What kind of challenges are you facing to further strengthen ICT services in the state?
Challenges or risks come in various forms in IT projects and particularly in the government domain. Generally, we can categorise challenges into administrative and technical risks. During our initial days of e-Governance journey, resistance to change was one of the most feared and encountered risks. However, we have managed to minimise that risk through various capacity building programmes, support and handholding activities. Though these risks exist even now but people are aware of the associated benefits for effectively leveraging IT in governance. Another risk which we frequently encounter is change in leadership at operational or department level which destabilises the entire project’s execution. We’re addressing this with the creation of virtual IT cadre, which is a pool of IT skilled government officials in each department who are involved in project’s conceptualisation to completion stage. This ensures continuity in projects which is most essential and crucial for IT projects. Other challenges we face during implementation of e-Governance projects are mostly operational or technical in nature such as limitations due to geographical constraints, challenges due to rapid changes in technology, scope definition/ change, improper requirement analysis, interoperability, data sharing and cyber-security among others.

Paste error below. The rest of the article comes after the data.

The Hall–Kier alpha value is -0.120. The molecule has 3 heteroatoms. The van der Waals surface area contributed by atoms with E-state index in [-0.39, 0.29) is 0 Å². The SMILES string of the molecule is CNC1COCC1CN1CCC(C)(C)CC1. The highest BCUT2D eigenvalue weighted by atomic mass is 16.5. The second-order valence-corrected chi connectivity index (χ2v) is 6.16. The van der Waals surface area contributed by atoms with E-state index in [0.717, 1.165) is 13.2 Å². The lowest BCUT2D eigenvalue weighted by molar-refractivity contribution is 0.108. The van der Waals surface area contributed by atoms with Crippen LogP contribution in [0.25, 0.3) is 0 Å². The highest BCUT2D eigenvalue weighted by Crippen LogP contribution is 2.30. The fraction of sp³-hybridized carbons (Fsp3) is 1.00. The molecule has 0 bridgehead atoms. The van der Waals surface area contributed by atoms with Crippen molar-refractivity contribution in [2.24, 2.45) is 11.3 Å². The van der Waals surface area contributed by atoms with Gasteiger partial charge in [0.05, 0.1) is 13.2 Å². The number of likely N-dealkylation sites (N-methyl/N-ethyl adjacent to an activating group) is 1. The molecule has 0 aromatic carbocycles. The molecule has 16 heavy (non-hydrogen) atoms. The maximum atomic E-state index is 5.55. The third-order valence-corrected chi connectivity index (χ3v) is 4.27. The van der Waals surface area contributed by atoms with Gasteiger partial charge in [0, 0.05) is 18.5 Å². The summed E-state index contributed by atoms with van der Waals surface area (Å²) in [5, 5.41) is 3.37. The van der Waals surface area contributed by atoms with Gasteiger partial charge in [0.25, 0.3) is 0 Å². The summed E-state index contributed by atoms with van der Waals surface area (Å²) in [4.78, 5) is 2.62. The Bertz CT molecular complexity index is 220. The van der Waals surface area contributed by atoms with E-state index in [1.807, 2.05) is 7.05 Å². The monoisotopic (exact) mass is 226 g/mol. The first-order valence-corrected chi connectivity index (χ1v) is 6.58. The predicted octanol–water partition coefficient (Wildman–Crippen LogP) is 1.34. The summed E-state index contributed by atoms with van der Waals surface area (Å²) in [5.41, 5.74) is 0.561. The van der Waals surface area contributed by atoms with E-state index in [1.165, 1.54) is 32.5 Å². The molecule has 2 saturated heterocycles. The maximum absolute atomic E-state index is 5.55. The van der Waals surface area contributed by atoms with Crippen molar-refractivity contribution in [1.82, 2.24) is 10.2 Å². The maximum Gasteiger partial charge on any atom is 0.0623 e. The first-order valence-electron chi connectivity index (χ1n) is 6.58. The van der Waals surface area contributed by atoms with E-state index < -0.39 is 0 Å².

The next surge of IT initiatives would be BharatNet, Wi-Fi hotspots, Kiosk Banking, Digital Literacy, Capacity Building initiatives, revamped unified Citizen Call Centre, etc
What is your vision for the upcoming fiscal?
How exactly you are looking forward to improve and enhance citizen- centric services rendered by the KSITM? Current fiscal would see Kerala treading itself into a transformational society. As mentioned, we would be seeing the next surge of IT initiatives like BharatNet, Wi-Fi hotspots, Kiosk Banking, Digital Literacy, Capacity Building initiatives, revamped unified Citizen Call Centre etc. Another major focus on which government has already started working is interlinking most of the presently isolated services which would greatly enhance the governance. Taking a random example, a common man’s certificate details available in one department would be shared and made available to all other departments so that the same details need not be submitted again and again at every department the respective citizen approaches for a service. Unlike other states, Kerala’s rural and urban literacy divide is minimal and hence we would also be focused on initiatives enabling removal of digital divide between rural and urban populace thus transforming us into a digital state.